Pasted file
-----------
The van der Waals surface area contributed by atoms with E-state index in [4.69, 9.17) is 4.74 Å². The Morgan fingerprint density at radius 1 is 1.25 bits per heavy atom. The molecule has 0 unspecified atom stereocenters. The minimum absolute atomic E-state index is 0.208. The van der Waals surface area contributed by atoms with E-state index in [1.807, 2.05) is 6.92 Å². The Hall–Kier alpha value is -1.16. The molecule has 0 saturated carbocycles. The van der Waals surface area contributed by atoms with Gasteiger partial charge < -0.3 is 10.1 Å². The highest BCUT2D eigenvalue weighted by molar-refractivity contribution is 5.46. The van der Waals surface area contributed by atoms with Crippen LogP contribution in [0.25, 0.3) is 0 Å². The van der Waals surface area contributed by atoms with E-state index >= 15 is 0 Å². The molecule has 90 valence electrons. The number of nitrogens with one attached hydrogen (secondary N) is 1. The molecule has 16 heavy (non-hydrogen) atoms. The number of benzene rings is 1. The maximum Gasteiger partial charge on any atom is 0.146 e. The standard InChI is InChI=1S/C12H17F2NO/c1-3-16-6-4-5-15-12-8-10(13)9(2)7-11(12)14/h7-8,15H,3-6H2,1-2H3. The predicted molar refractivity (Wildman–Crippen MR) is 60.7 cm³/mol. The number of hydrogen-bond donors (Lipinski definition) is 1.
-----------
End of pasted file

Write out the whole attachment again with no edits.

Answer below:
The van der Waals surface area contributed by atoms with E-state index in [4.69, 9.17) is 4.74 Å². The Morgan fingerprint density at radius 1 is 1.25 bits per heavy atom. The molecule has 0 unspecified atom stereocenters. The minimum absolute atomic E-state index is 0.208. The van der Waals surface area contributed by atoms with E-state index in [1.807, 2.05) is 6.92 Å². The Hall–Kier alpha value is -1.16. The molecule has 0 saturated carbocycles. The van der Waals surface area contributed by atoms with Gasteiger partial charge < -0.3 is 10.1 Å². The highest BCUT2D eigenvalue weighted by molar-refractivity contribution is 5.46. The van der Waals surface area contributed by atoms with Crippen LogP contribution in [0.25, 0.3) is 0 Å². The van der Waals surface area contributed by atoms with E-state index >= 15 is 0 Å². The molecule has 90 valence electrons. The number of nitrogens with one attached hydrogen (secondary N) is 1. The molecule has 16 heavy (non-hydrogen) atoms. The number of benzene rings is 1. The maximum Gasteiger partial charge on any atom is 0.146 e. The standard InChI is InChI=1S/C12H17F2NO/c1-3-16-6-4-5-15-12-8-10(13)9(2)7-11(12)14/h7-8,15H,3-6H2,1-2H3. The predicted molar refractivity (Wildman–Crippen MR) is 60.7 cm³/mol. The number of hydrogen-bond donors (Lipinski definition) is 1.